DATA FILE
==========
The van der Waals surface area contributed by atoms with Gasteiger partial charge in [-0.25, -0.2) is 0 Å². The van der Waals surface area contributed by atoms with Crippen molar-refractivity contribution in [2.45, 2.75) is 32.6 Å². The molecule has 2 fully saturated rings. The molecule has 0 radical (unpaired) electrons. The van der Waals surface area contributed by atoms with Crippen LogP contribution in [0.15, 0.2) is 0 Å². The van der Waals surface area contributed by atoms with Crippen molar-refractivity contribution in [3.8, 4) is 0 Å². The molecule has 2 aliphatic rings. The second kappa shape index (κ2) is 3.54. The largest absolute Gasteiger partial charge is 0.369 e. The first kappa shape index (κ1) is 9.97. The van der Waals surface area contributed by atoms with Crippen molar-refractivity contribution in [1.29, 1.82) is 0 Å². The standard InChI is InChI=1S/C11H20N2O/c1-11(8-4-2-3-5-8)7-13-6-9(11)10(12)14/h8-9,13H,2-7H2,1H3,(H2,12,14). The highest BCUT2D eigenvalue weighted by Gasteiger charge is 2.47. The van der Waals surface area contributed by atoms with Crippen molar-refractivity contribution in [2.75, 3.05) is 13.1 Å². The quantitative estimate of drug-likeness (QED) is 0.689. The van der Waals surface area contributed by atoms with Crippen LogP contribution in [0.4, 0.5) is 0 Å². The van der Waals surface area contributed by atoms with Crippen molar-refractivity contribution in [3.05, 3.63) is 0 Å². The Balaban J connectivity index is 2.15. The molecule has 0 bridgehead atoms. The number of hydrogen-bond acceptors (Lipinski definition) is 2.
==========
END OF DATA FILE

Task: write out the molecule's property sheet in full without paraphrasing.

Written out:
The van der Waals surface area contributed by atoms with Gasteiger partial charge in [-0.25, -0.2) is 0 Å². The van der Waals surface area contributed by atoms with Crippen molar-refractivity contribution in [2.45, 2.75) is 32.6 Å². The molecule has 2 fully saturated rings. The molecule has 0 radical (unpaired) electrons. The van der Waals surface area contributed by atoms with Crippen LogP contribution in [0.15, 0.2) is 0 Å². The van der Waals surface area contributed by atoms with Crippen molar-refractivity contribution in [3.8, 4) is 0 Å². The molecule has 2 aliphatic rings. The second kappa shape index (κ2) is 3.54. The largest absolute Gasteiger partial charge is 0.369 e. The first kappa shape index (κ1) is 9.97. The van der Waals surface area contributed by atoms with Crippen molar-refractivity contribution in [1.29, 1.82) is 0 Å². The standard InChI is InChI=1S/C11H20N2O/c1-11(8-4-2-3-5-8)7-13-6-9(11)10(12)14/h8-9,13H,2-7H2,1H3,(H2,12,14). The highest BCUT2D eigenvalue weighted by Gasteiger charge is 2.47. The van der Waals surface area contributed by atoms with Crippen molar-refractivity contribution in [2.75, 3.05) is 13.1 Å². The quantitative estimate of drug-likeness (QED) is 0.689. The van der Waals surface area contributed by atoms with Crippen LogP contribution in [0.4, 0.5) is 0 Å². The van der Waals surface area contributed by atoms with Crippen molar-refractivity contribution in [3.05, 3.63) is 0 Å². The Balaban J connectivity index is 2.15. The molecule has 0 bridgehead atoms. The number of hydrogen-bond acceptors (Lipinski definition) is 2.